We all felt the pull of the cafe in Horton in Ribblesdale, visions of hot coffee and fried products filling our brains. We were soon on the eroded path towards Horton, liquid mud and polished limestone providing a treacherous surface. The limestone pavements were impressive though even through the murk, a brief opportunity used to take a photo during a lull in the precipitation.
Four damp and muddy backpackers were rather dismayed to find that the cafe in Horton was closed. We had to read the sign several times as it claimed that it would not reopen until the 26th December. I think that Alan was actually secretly pleased as he was quick to suggest the pub instead. We backtracked down the road to find the pub was also closed, but thankfully opening in half an hour. We hoped that by sitting outside in the drizzle the owners would take pity on us, no such luck the door was not opened until bang on 11.30am.
Earlier I had declared my intention of going home later that afternoon as I was not feeling too chipper. The pub was only about five miles from the car, an easy walk after lunch. The other three bravely talked about camping for another night somewhere low and sheltered. As we sat next to a warm open fire the weather outside deteriorated further and further. At one point it looked like someone was throwing buckets of water past the window with a giant wind machine behind them. Everyone who entered the bar looked like they had been swimming in the river rather than hiking.
I got up and declared that I was going to brave the weather and head over the hills back to Austwick as it would be getting dark in less than three hours. I think that the reality of it getting dark again so quickly and that the weather was rather shocking made everyone else decide that they would follow suit.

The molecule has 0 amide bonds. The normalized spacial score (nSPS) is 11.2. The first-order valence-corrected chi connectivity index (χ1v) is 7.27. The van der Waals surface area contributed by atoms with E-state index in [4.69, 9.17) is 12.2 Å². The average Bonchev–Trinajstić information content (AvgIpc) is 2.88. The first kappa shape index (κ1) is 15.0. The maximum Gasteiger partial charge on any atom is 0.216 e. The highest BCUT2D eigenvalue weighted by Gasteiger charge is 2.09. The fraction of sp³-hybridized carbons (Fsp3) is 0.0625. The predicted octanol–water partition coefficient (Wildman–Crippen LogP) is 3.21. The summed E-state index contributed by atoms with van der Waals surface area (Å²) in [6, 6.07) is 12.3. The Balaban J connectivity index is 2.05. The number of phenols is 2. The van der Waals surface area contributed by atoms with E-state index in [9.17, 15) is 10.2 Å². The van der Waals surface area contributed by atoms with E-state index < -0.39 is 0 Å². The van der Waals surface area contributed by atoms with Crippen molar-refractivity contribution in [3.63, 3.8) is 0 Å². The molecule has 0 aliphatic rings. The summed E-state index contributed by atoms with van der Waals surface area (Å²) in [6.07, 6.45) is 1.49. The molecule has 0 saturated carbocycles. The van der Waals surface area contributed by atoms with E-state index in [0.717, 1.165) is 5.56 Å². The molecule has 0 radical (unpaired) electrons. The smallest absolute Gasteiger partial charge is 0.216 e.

We set off back through the village climbing towards Ingleborough until a signpost pointed us in the direction of Austwick. The walk across the limestone plateau was tough going, a combination of gale force winds and heavy rain trying to blow us off course. Thankfully for part of the journey a high dry stone wall provided shelter from the wind. However once across the wall we walked directly into the wind, rain being blown into our faces and trickling down our necks. There gets to a point when even the best waterproof cannot cope, a major failing being the opening for your face!
It was a fast yomp down through the walled lanes of Crummack Dale and back into Austwick to Rick and Lindsey’s house. They did not seem that surprised to see us, the weather over the last twenty-four hours had also been rubbish at valley level. Tea and homemade cake were enjoyed whilst we steamed up their kitchen.
Despite the weather and coming home a day early it was an enjoyable weekend on the hills in good company. I have to admit that when I was eating curry after a hot bath later that evening I was rather glad not to still be out on the wet and windy hills!